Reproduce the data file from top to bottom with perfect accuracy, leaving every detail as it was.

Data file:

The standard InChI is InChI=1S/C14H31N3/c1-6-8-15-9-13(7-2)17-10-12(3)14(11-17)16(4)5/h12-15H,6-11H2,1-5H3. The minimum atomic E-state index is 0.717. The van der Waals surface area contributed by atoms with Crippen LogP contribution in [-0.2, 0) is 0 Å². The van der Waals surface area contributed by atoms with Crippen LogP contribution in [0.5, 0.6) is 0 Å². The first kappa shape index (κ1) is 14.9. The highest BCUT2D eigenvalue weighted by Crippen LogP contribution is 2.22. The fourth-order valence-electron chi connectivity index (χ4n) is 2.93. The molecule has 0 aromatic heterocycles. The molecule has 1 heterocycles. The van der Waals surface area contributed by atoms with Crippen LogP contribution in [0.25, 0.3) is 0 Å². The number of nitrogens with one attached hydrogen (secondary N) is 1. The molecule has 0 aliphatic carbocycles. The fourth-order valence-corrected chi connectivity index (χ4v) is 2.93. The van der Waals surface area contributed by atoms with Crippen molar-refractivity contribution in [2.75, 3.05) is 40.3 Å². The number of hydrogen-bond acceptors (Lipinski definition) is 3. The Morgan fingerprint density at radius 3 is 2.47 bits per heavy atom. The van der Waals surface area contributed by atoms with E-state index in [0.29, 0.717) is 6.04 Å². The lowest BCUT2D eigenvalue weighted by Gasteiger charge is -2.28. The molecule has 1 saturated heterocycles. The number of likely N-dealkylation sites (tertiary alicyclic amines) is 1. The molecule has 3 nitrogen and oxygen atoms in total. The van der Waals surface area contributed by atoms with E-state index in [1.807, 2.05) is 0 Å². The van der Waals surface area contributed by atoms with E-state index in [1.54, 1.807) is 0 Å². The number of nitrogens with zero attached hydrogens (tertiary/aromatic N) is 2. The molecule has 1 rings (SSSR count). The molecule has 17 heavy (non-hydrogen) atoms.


The standard InChI is InChI=1S/C14H31N3/c1-6-8-15-9-13(7-2)17-10-12(3)14(11-17)16(4)5/h12-15H,6-11H2,1-5H3. The minimum atomic E-state index is 0.717. The van der Waals surface area contributed by atoms with Crippen LogP contribution in [-0.2, 0) is 0 Å². The van der Waals surface area contributed by atoms with Crippen LogP contribution in [0.5, 0.6) is 0 Å². The first kappa shape index (κ1) is 14.9. The highest BCUT2D eigenvalue weighted by Crippen LogP contribution is 2.22. The fourth-order valence-electron chi connectivity index (χ4n) is 2.93. The molecule has 0 aromatic heterocycles. The molecule has 1 heterocycles. The van der Waals surface area contributed by atoms with Crippen LogP contribution in [0.25, 0.3) is 0 Å². The number of nitrogens with one attached hydrogen (secondary N) is 1. The molecule has 0 aliphatic carbocycles. The fourth-order valence-corrected chi connectivity index (χ4v) is 2.93. The van der Waals surface area contributed by atoms with Crippen molar-refractivity contribution in [2.75, 3.05) is 40.3 Å². The number of hydrogen-bond acceptors (Lipinski definition) is 3. The Morgan fingerprint density at radius 3 is 2.47 bits per heavy atom. The van der Waals surface area contributed by atoms with E-state index in [0.29, 0.717) is 6.04 Å². The lowest BCUT2D eigenvalue weighted by Gasteiger charge is -2.28. The molecule has 1 saturated heterocycles. The number of likely N-dealkylation sites (tertiary alicyclic amines) is 1. The molecule has 3 nitrogen and oxygen atoms in total. The van der Waals surface area contributed by atoms with E-state index in [1.807, 2.05) is 0 Å². The van der Waals surface area contributed by atoms with E-state index in [1.54, 1.807) is 0 Å². The number of nitrogens with zero attached hydrogens (tertiary/aromatic N) is 2. The molecule has 1 rings (SSSR count). The molecule has 17 heavy (non-hydrogen) atoms.